New Delhi hosted the SAARC Summit meeting, and Musharraf was conspicuous by his absence. Whereas other nations were represented by their executive heads, Pakistan had opted to send their Prime Minister. Perhaps the Afghanistan angle and the internal turmoil were taking their toll on their military dictator who operates behind a thin facade of democracy.
The turmoil in Pakistan apart, the question which looms large before our policy makers is whether we have lost our focus and sense of direction in our Kashmir Policy? In a negative spiral of media-projected initiatives by Musharraf on Kashmir and desperate yet inadequate reactions from the Indian side, why are we on the appeasement mode on an issue which has vexed us since independence ? Are we on the brink of compromises which may invite regret? Are national interests supreme in our considerations or media-reported back – channel negotiations ? These are some of the questions which
One wonders whether these statements made by the Mirwaiz known to be a mouth-piece of Musharraf bear relevance especially in the light of the so-called “back-channel” negotiations which the nation is unaware of.need answers.
A few statements and actions appear to transcend the realm of logic. Mirwaiz Umar Farooq’s statement in the beginning of the year that the “next three months are crucial” to developments in Kashmir is perplexing to say the least. This was followed by a statement from Islamabad that “violence has only increased graves” One wonders whether these statements made by the Mirwaiz known to be a mouth-piece of Musharraf bear relevance especially in the light of the so-called “back-channel” negotiations which the nation is unaware of. To top it all our Prime Minister had to negate a statement by the Mirwaiz that India and Pakistan had already agreed to demilitarisation. Some references towards this angle have been reported recently by the Press to the extent that some sort of assurance/ understanding was reached between both the Prime Ministers of India & Pakistan. This is very surprising.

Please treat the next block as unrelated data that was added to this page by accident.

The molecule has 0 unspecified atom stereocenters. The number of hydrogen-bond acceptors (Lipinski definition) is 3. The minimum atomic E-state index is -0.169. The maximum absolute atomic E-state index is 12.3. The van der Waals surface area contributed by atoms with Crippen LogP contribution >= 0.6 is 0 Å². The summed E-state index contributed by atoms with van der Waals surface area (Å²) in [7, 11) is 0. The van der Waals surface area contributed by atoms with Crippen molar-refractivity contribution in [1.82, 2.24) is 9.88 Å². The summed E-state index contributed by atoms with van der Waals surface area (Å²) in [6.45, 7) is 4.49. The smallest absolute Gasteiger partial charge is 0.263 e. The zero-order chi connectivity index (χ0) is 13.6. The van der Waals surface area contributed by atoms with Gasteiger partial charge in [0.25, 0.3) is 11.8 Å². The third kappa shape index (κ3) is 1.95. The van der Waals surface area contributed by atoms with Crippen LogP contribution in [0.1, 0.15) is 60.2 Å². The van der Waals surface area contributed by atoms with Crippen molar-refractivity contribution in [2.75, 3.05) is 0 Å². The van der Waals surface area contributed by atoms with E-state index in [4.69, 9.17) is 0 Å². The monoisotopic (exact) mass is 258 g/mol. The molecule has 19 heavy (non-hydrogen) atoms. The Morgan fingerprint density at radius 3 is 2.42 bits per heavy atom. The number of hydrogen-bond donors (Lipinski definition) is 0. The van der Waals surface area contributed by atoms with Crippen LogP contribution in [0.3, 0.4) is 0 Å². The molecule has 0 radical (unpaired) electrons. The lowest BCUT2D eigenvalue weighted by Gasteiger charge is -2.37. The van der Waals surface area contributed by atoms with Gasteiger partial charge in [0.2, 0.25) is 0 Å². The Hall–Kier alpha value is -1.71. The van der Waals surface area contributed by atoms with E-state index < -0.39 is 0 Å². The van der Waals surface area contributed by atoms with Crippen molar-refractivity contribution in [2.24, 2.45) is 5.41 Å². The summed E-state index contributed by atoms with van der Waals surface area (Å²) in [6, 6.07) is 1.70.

The Anti- Terror Mechanism between India and Pakistan, akin to these statements also appears to be a futile diplomatic exercise which is not backed by logic. With Pakistan having excluded Kashmir and Kashmir – related acts from its purview, this mechanism appears to be a waste of taxpayers’ money. What joint mechanism are we talking about when there is no trust and conducive environment prevalent between the two countries ? Seemingly, India has to refer to Page 303 of Musharraf’s memoir “In the Line of Fire” to improve relations. Are we operating on diplomacy through print and electronic media?
The problem between India and Pakistan comprises of historic, religious, ethnic, military, political, territorial and above all attitudinal issues of both countries. These cannot be wished away with opening of roads and rail-links and important anti-terror mechanisms. The state of mind of the population, the ‘psyche’ factor and leadership on both sides needs to be impacted if any meaningful movement towards resolution is to be achieved. One wonders why India is eager to appease Pakistan.
Cross-border terrorism” from Pakistan into Afghanistan has finally received attention from the USA, EU and the NATO as now American and European soldiers are dying in Afghanistan.